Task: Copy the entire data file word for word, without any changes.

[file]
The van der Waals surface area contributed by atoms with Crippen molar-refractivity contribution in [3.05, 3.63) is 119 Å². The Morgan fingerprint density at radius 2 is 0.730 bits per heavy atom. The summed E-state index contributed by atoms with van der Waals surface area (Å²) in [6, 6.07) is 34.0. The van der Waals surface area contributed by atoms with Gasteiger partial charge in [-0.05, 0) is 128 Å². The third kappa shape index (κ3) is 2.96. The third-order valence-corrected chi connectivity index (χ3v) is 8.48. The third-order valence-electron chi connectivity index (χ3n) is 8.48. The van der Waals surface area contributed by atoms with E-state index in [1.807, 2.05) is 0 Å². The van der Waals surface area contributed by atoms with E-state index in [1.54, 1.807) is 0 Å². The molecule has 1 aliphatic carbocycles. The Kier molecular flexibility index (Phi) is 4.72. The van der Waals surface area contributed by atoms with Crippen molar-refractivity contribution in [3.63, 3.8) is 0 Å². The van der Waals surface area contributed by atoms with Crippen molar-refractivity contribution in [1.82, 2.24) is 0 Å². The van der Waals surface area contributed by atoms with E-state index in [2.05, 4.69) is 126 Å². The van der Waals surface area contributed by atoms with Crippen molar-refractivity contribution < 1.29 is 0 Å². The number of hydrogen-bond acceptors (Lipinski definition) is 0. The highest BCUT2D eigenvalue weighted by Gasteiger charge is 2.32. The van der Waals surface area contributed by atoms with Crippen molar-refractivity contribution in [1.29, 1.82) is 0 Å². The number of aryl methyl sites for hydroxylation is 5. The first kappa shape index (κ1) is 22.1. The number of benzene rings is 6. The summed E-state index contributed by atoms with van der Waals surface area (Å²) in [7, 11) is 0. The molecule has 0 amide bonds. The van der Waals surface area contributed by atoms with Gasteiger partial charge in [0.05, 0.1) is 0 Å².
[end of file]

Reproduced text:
The van der Waals surface area contributed by atoms with Crippen molar-refractivity contribution in [3.05, 3.63) is 119 Å². The Morgan fingerprint density at radius 2 is 0.730 bits per heavy atom. The summed E-state index contributed by atoms with van der Waals surface area (Å²) in [6, 6.07) is 34.0. The van der Waals surface area contributed by atoms with Gasteiger partial charge in [-0.05, 0) is 128 Å². The third kappa shape index (κ3) is 2.96. The third-order valence-corrected chi connectivity index (χ3v) is 8.48. The third-order valence-electron chi connectivity index (χ3n) is 8.48. The van der Waals surface area contributed by atoms with E-state index in [1.807, 2.05) is 0 Å². The van der Waals surface area contributed by atoms with E-state index in [1.54, 1.807) is 0 Å². The molecule has 1 aliphatic carbocycles. The Kier molecular flexibility index (Phi) is 4.72. The van der Waals surface area contributed by atoms with Crippen molar-refractivity contribution in [3.63, 3.8) is 0 Å². The van der Waals surface area contributed by atoms with Crippen molar-refractivity contribution in [1.82, 2.24) is 0 Å². The van der Waals surface area contributed by atoms with E-state index in [2.05, 4.69) is 126 Å². The van der Waals surface area contributed by atoms with Crippen molar-refractivity contribution < 1.29 is 0 Å². The number of hydrogen-bond acceptors (Lipinski definition) is 0. The highest BCUT2D eigenvalue weighted by Gasteiger charge is 2.32. The van der Waals surface area contributed by atoms with Crippen molar-refractivity contribution in [1.29, 1.82) is 0 Å². The number of aryl methyl sites for hydroxylation is 5. The first kappa shape index (κ1) is 22.1. The number of benzene rings is 6. The summed E-state index contributed by atoms with van der Waals surface area (Å²) in [7, 11) is 0. The molecule has 0 amide bonds. The van der Waals surface area contributed by atoms with Gasteiger partial charge in [0.05, 0.1) is 0 Å².